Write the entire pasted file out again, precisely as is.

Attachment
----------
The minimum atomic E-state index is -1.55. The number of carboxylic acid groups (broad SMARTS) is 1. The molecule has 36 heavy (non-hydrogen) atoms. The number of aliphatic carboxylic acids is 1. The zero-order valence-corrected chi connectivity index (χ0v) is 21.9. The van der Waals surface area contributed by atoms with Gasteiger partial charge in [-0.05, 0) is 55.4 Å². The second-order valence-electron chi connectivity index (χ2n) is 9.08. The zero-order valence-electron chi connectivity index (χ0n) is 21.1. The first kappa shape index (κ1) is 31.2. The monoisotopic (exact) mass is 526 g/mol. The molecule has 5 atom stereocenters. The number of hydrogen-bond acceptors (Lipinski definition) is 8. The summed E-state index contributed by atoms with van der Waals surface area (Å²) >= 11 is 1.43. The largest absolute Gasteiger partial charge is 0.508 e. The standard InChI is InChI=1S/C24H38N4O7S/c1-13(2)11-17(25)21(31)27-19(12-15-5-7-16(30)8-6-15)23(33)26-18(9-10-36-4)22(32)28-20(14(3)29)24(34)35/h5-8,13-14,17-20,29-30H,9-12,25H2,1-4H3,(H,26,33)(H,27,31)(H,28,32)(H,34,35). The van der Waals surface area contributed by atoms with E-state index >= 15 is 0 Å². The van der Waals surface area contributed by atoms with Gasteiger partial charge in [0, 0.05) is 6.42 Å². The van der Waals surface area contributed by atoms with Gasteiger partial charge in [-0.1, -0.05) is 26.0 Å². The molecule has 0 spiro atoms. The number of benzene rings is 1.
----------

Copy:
The minimum atomic E-state index is -1.55. The number of carboxylic acid groups (broad SMARTS) is 1. The molecule has 36 heavy (non-hydrogen) atoms. The number of aliphatic carboxylic acids is 1. The zero-order valence-corrected chi connectivity index (χ0v) is 21.9. The van der Waals surface area contributed by atoms with Gasteiger partial charge in [-0.05, 0) is 55.4 Å². The second-order valence-electron chi connectivity index (χ2n) is 9.08. The zero-order valence-electron chi connectivity index (χ0n) is 21.1. The first kappa shape index (κ1) is 31.2. The monoisotopic (exact) mass is 526 g/mol. The molecule has 5 atom stereocenters. The number of hydrogen-bond acceptors (Lipinski definition) is 8. The summed E-state index contributed by atoms with van der Waals surface area (Å²) >= 11 is 1.43. The largest absolute Gasteiger partial charge is 0.508 e. The standard InChI is InChI=1S/C24H38N4O7S/c1-13(2)11-17(25)21(31)27-19(12-15-5-7-16(30)8-6-15)23(33)26-18(9-10-36-4)22(32)28-20(14(3)29)24(34)35/h5-8,13-14,17-20,29-30H,9-12,25H2,1-4H3,(H,26,33)(H,27,31)(H,28,32)(H,34,35). The van der Waals surface area contributed by atoms with E-state index >= 15 is 0 Å². The van der Waals surface area contributed by atoms with Gasteiger partial charge in [0, 0.05) is 6.42 Å². The van der Waals surface area contributed by atoms with Gasteiger partial charge in [-0.1, -0.05) is 26.0 Å². The molecule has 0 spiro atoms. The number of benzene rings is 1.